In Coon et al. [7], an input–output model established for the state of North Dakota (USA) is used to determine the regional economic effects of the enhanced expansion of RE facilities in the recent years, namely, wind turbines and ethanol plants. In this economic study, direct and indirect first-round effects are collected by means of a survey of the relevant regional companies. The empirical data are then used as input data for the regional input–output model to determine additional indirect second-round effects. The model solely considers economic integration within the state in question. The results include one-time effects caused by construction activities and also annual effects of ethanol production and wind turbine operation; however, the authors do not explicitly report value-added effects, but rather a limited set of economic figures. Employee income and regional fiscal revenue are components of regional value added in accordance with the addition method used in the model developed by the Institute for Ecological Economy Research (IÖW) and henceforth referred to as the ‘IÖW model’. Without further calculations, however, it is not possible to establish the third component of the regional value added, as business volume and overall economic activity do not directly correlate with business profits; thus, the results of this study do not represent a complete analysis of value added. In general, though, the model is suitable for the analysis of value-added effects in the RE sector and is almost the same as that applied by Lehr et al. [5], although it does not cover substitution or crowding out of other economic activities. As this regional input–output model was developed by the authors through multiple studies, the transferability to other regions is relatively restricted, as well as limited by the considerable effort required to develop a regional input–output table.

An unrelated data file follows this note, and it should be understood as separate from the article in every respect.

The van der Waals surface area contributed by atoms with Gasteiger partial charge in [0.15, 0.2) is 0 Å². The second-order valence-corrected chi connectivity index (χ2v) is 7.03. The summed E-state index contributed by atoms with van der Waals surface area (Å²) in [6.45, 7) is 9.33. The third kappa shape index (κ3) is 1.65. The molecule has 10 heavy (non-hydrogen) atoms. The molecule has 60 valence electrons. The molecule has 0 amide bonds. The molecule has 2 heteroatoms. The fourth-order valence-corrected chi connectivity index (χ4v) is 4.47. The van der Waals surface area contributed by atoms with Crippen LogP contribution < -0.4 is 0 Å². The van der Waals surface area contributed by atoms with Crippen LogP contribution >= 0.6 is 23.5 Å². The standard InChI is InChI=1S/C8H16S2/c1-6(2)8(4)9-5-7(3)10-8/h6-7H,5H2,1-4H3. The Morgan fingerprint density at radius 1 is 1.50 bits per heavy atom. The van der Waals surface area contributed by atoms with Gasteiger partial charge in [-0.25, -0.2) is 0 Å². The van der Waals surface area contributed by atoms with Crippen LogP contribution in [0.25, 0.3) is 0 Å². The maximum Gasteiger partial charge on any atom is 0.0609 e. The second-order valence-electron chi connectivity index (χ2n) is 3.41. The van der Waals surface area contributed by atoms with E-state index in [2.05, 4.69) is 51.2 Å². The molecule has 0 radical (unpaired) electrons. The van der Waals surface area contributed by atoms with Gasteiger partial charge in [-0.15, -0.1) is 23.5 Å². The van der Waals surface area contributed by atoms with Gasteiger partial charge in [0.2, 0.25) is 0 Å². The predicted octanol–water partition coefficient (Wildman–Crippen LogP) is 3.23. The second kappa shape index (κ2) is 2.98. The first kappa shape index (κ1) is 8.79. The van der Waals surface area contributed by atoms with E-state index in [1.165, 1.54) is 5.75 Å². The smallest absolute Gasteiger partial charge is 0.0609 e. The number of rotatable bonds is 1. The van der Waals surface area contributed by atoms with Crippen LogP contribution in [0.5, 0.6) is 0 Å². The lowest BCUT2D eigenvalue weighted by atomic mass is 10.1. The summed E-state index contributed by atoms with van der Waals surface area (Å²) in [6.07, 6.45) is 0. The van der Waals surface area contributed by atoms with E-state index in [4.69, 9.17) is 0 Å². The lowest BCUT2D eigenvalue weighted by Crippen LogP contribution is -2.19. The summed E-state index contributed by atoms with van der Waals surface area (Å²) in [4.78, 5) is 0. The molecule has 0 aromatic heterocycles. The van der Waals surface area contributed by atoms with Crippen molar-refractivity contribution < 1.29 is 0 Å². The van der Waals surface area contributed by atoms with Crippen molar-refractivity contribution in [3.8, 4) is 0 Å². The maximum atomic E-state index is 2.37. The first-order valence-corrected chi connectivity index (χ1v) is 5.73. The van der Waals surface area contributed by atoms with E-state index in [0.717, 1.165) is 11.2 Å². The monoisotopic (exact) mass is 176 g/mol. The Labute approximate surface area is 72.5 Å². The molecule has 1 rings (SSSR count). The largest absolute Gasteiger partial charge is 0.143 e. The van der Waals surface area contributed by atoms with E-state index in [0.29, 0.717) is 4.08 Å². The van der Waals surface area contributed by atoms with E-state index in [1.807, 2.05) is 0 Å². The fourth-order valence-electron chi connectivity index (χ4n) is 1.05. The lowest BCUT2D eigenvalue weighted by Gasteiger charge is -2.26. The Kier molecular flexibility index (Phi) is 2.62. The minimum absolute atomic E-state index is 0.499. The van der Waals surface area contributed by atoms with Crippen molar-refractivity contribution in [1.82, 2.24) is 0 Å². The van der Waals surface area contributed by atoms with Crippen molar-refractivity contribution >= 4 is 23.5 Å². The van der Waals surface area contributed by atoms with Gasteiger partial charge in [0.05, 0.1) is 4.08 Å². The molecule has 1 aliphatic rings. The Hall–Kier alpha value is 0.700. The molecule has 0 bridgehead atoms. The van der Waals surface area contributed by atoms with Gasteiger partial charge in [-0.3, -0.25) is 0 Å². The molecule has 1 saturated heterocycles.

Another study that relies on an input–output model was published by the Spanish Renewable Energy Association (APPA) [8]. The authors determine the various economic, social, and environmental effects of RE at the national level in Spain, explicitly including value-added and employment effects. Their input data are drawn from financial statements and questionnaires in order to illustrate a specific economic sector for RE activities and to calculate the contribution of RE to national gross domestic product (GDP). The questionnaires also provide information about the provisioning structure of the sector in order to determine the results of spin-off effects in the rest of the economy through the application of the input–output model; these effects are comparable to the indirect effects presented by Lehr et al. [5] and Coon et al. [7]. The study also presents results for the economic effects of RE at the national level and is not transferable to the regional level, where the expansion of RE in Germany is being driven forward most. Furthermore, it is not clear whether the effects that have been calculated only include those generated by investment activities or whether plant operation activities are also being considered; the latter are important for already installed capacity and will become more important in future years. The subtraction method, calculating value added as the difference between revenues and expenditures, does not provide information about the distribution of overall effects across the various value-added components.